Student Changing Contexts for
Advising
  • PRESCRIPTIVE
    DEVELOPMENTAL
  • Lynch, 1989 Brown Rivas, 1994 Creamer, 2000
    Brown, 2005

50
Students need the support of advising programs
and academic advisors as they make three critical
transitions
  • Moving into college
  • Moving through college
  • Moving on from college

51
Helping students move into college is far and
away the most important responsibility for
academic advisors Chickering, 1994
52
Adult students often recycle through
developmental issues faced by younger students.
Chickering and Reisser, 1993
53
Inwardly, adult students relate to teachers as
elders, even if the age difference is reversed…
they may be as apprehensive as younger students
tend to be. Parker Palmer The
Courage to Teach, 1998
54
What are some issues that academic advisors
should address with students as they move into
college?
55
Students usually have a realistic understanding
about the demands of academic work and what is
required to be successful. (n 1587)
Strongly agree/agree 20
Disagree/strongly disagree 61
Brown Advising Survey, 2001-2007
56
Do students understand what is required to be
successful in college?
  • I believe that non-traditional students require a
    complete overview of what is needed in order to
    succeed in college. Brown Advising
    Survey, 2001-2007

57
Do students understand what is required to be
successful in college?
  • Most of them dont have a clue! They see college
    work as an extension of high school, and for most
    of them high school involved little effort.
    Brown Advising Survey, 2001-2007

58
35 reported A/A- as their average high school
grade.
  • 83 earned a B average or higher.
  • 60.8 expect to earn at least a B average in
    college. 2005 CIRP Survey

59
Grades A and B are sometimes given too
readily--Grade A for work of not very high merit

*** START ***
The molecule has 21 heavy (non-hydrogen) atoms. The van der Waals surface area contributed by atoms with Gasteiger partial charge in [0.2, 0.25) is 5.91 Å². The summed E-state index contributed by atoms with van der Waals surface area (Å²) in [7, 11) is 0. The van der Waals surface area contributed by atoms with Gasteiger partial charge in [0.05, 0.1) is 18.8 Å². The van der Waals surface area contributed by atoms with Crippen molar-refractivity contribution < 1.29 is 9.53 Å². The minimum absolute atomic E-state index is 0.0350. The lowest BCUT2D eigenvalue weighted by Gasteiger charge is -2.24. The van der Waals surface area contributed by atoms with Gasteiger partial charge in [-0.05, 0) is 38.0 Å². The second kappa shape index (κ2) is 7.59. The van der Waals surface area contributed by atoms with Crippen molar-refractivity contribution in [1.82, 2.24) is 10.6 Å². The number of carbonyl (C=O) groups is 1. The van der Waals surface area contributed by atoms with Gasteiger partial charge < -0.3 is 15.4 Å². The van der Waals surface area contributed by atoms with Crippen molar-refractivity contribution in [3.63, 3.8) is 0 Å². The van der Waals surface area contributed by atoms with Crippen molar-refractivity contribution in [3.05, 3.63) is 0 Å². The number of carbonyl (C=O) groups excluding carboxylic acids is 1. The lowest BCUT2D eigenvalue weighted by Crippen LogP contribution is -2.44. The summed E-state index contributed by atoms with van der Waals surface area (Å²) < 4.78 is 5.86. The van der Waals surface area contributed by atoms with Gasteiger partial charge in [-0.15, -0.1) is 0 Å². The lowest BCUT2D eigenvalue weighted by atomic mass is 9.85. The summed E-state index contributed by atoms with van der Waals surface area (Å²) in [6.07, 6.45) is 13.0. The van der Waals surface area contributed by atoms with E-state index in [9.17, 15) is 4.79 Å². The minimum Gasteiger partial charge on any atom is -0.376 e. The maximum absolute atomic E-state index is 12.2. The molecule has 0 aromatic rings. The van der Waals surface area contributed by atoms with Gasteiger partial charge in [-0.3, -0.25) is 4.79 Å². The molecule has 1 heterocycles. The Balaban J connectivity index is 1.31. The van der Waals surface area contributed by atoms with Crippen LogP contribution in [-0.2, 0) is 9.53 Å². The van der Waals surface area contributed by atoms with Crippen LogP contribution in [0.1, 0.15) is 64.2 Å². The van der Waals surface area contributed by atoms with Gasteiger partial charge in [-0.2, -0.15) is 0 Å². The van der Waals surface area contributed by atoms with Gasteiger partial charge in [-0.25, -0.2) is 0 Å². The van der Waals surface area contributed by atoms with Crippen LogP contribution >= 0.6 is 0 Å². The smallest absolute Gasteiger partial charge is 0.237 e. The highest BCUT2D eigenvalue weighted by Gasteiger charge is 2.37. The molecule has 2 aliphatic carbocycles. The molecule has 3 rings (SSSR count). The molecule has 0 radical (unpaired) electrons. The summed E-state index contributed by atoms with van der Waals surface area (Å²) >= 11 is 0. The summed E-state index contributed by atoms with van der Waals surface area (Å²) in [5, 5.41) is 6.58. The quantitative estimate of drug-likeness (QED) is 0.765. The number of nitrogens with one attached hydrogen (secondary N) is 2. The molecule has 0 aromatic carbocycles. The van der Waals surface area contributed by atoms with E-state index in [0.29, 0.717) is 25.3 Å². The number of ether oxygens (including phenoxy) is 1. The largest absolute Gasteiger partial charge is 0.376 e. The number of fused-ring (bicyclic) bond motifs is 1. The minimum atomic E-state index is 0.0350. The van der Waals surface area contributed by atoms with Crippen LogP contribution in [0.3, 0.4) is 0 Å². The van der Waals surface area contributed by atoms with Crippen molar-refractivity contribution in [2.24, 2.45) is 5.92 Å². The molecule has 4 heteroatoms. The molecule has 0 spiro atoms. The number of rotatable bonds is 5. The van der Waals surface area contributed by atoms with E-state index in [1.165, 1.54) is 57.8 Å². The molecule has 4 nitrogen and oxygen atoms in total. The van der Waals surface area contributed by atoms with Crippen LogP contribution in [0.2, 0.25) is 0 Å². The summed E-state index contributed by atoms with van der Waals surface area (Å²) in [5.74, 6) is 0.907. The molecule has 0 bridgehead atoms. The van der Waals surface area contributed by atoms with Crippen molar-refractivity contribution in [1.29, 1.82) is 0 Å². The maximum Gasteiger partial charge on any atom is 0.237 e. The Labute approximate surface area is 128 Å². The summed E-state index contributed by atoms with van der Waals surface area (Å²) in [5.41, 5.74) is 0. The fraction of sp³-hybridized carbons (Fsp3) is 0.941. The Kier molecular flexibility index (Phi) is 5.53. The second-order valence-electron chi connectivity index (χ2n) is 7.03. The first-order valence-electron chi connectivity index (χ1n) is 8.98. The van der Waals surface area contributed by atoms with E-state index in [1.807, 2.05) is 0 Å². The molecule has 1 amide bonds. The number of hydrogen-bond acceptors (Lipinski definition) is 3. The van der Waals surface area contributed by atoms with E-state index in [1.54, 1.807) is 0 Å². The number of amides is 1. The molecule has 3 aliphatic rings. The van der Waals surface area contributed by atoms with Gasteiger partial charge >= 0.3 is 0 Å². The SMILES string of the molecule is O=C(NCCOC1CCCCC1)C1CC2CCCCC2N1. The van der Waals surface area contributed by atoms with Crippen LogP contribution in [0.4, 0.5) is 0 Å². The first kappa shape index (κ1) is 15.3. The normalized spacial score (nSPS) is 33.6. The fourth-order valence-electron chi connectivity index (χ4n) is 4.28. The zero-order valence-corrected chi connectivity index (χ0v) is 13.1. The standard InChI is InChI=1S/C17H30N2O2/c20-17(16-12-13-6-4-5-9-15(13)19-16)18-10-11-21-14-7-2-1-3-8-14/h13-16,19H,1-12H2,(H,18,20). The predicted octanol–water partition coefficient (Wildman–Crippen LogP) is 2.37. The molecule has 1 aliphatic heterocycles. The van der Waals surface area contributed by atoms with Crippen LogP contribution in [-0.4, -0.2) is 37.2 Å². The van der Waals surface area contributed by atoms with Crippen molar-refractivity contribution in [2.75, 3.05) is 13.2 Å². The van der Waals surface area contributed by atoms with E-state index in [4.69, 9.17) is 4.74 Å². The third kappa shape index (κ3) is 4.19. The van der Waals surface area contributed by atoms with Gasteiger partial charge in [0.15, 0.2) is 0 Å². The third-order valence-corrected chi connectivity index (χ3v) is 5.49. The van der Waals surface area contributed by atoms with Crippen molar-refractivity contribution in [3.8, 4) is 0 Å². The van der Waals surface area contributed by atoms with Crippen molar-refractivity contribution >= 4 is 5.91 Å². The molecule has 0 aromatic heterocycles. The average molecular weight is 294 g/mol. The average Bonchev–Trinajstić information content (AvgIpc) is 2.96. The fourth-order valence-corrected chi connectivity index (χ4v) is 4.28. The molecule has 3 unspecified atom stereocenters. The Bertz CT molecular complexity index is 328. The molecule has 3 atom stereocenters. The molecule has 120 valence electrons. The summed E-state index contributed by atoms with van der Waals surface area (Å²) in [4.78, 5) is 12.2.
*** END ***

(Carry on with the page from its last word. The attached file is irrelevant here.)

and grade B for work not above mediocre…
One of the chief obstacles to raising
standards is the readiness with which students
gain passable grades for sham work. Report of
the Committee on Raising the Standard, Harvard
University
  • 1894

60
Do students understand what is required to be
successful?
  • How many hours did you study during a typical
    week in your last year of high school?
  • 9 More than 10 hours
  • 77 Five hours or less
  • 49 Less than two hours a week!!
    2005 CIRP Survey-Public four-year

61
Do students understand what is required to be
successful?
  • 38 of full-time students spent five hours or
    less per week preparing for class. CCS
    SE, 2007

62
Students have a realistic understanding of what
is required to be successful. My favorite
comment from students This is way not
high school…. Brown Advising Survey,
2001-2007
63
Most students are never taught how to study. We
call it the hidden curriculum. Marcy
Fallon University of Maryland, 2002
64
Preparing for a big test
  • Say a prayerthats what I do.
  • Eat lots of peanut butter or other brain foods.
  • Listen to Enya the night before a
    test. Chronicle of Higher
    Education December 6, 2002

65
I have to teach students how to study before I
can get to course content… Brown Advising
Survey, 2001-2007